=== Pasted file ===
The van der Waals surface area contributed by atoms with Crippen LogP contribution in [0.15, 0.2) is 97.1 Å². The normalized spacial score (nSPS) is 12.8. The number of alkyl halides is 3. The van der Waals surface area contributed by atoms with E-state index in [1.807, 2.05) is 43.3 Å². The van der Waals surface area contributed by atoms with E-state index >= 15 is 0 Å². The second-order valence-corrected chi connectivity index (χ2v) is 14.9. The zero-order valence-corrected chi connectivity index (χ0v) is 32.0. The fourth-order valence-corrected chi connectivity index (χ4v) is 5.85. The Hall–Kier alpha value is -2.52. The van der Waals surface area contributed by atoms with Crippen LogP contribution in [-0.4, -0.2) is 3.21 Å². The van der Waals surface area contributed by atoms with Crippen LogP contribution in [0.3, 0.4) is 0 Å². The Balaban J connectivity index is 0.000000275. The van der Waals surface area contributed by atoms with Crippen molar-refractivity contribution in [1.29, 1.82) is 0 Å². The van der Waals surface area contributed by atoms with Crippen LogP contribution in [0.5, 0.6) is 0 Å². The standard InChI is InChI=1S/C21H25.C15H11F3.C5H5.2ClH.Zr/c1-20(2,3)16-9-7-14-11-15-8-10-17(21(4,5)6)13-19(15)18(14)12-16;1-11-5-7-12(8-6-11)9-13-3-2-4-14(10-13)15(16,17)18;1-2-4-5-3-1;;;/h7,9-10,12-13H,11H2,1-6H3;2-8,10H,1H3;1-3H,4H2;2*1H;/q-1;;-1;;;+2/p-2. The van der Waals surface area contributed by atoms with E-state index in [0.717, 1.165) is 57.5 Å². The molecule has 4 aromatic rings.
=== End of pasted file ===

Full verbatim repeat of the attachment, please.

The van der Waals surface area contributed by atoms with Crippen LogP contribution in [0.15, 0.2) is 97.1 Å². The normalized spacial score (nSPS) is 12.8. The number of alkyl halides is 3. The van der Waals surface area contributed by atoms with E-state index in [1.807, 2.05) is 43.3 Å². The van der Waals surface area contributed by atoms with E-state index >= 15 is 0 Å². The second-order valence-corrected chi connectivity index (χ2v) is 14.9. The zero-order valence-corrected chi connectivity index (χ0v) is 32.0. The fourth-order valence-corrected chi connectivity index (χ4v) is 5.85. The Hall–Kier alpha value is -2.52. The van der Waals surface area contributed by atoms with Crippen LogP contribution in [-0.4, -0.2) is 3.21 Å². The van der Waals surface area contributed by atoms with Crippen LogP contribution in [0.3, 0.4) is 0 Å². The Balaban J connectivity index is 0.000000275. The van der Waals surface area contributed by atoms with Crippen molar-refractivity contribution in [1.29, 1.82) is 0 Å². The van der Waals surface area contributed by atoms with Crippen LogP contribution in [0.5, 0.6) is 0 Å². The standard InChI is InChI=1S/C21H25.C15H11F3.C5H5.2ClH.Zr/c1-20(2,3)16-9-7-14-11-15-8-10-17(21(4,5)6)13-19(15)18(14)12-16;1-11-5-7-12(8-6-11)9-13-3-2-4-14(10-13)15(16,17)18;1-2-4-5-3-1;;;/h7,9-10,12-13H,11H2,1-6H3;2-8,10H,1H3;1-3H,4H2;2*1H;/q-1;;-1;;;+2/p-2. The van der Waals surface area contributed by atoms with E-state index in [0.717, 1.165) is 57.5 Å². The molecule has 4 aromatic rings.